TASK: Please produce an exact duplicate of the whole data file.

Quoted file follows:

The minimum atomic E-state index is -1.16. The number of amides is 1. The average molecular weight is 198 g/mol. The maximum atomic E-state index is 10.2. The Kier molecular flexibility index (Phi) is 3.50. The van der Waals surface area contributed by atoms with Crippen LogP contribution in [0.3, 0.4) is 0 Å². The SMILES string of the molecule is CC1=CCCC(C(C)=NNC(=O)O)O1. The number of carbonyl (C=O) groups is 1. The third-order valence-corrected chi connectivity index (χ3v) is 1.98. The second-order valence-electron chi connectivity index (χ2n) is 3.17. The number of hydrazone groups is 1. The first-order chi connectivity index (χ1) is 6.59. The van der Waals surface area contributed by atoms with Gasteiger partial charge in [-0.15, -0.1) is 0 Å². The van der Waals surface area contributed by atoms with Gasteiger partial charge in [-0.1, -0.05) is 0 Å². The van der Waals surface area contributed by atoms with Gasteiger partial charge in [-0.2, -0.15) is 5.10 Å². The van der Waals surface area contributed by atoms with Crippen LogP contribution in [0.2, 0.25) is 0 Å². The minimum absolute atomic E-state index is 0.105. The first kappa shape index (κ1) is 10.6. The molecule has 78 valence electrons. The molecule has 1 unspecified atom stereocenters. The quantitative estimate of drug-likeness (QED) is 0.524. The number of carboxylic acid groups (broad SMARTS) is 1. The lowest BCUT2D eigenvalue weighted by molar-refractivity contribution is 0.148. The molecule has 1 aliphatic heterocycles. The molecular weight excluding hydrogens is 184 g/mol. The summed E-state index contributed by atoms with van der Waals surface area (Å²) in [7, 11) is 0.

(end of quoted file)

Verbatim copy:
The minimum atomic E-state index is -1.16. The number of amides is 1. The average molecular weight is 198 g/mol. The maximum atomic E-state index is 10.2. The Kier molecular flexibility index (Phi) is 3.50. The van der Waals surface area contributed by atoms with Crippen LogP contribution in [0.3, 0.4) is 0 Å². The SMILES string of the molecule is CC1=CCCC(C(C)=NNC(=O)O)O1. The number of carbonyl (C=O) groups is 1. The third-order valence-corrected chi connectivity index (χ3v) is 1.98. The second-order valence-electron chi connectivity index (χ2n) is 3.17. The number of hydrazone groups is 1. The first-order chi connectivity index (χ1) is 6.59. The van der Waals surface area contributed by atoms with Gasteiger partial charge in [-0.15, -0.1) is 0 Å². The van der Waals surface area contributed by atoms with Gasteiger partial charge in [-0.1, -0.05) is 0 Å². The van der Waals surface area contributed by atoms with Gasteiger partial charge in [-0.2, -0.15) is 5.10 Å². The van der Waals surface area contributed by atoms with Crippen LogP contribution in [0.2, 0.25) is 0 Å². The minimum absolute atomic E-state index is 0.105. The first kappa shape index (κ1) is 10.6. The molecule has 78 valence electrons. The molecule has 1 unspecified atom stereocenters. The quantitative estimate of drug-likeness (QED) is 0.524. The number of carboxylic acid groups (broad SMARTS) is 1. The lowest BCUT2D eigenvalue weighted by molar-refractivity contribution is 0.148. The molecule has 1 aliphatic heterocycles. The molecular weight excluding hydrogens is 184 g/mol. The summed E-state index contributed by atoms with van der Waals surface area (Å²) in [7, 11) is 0.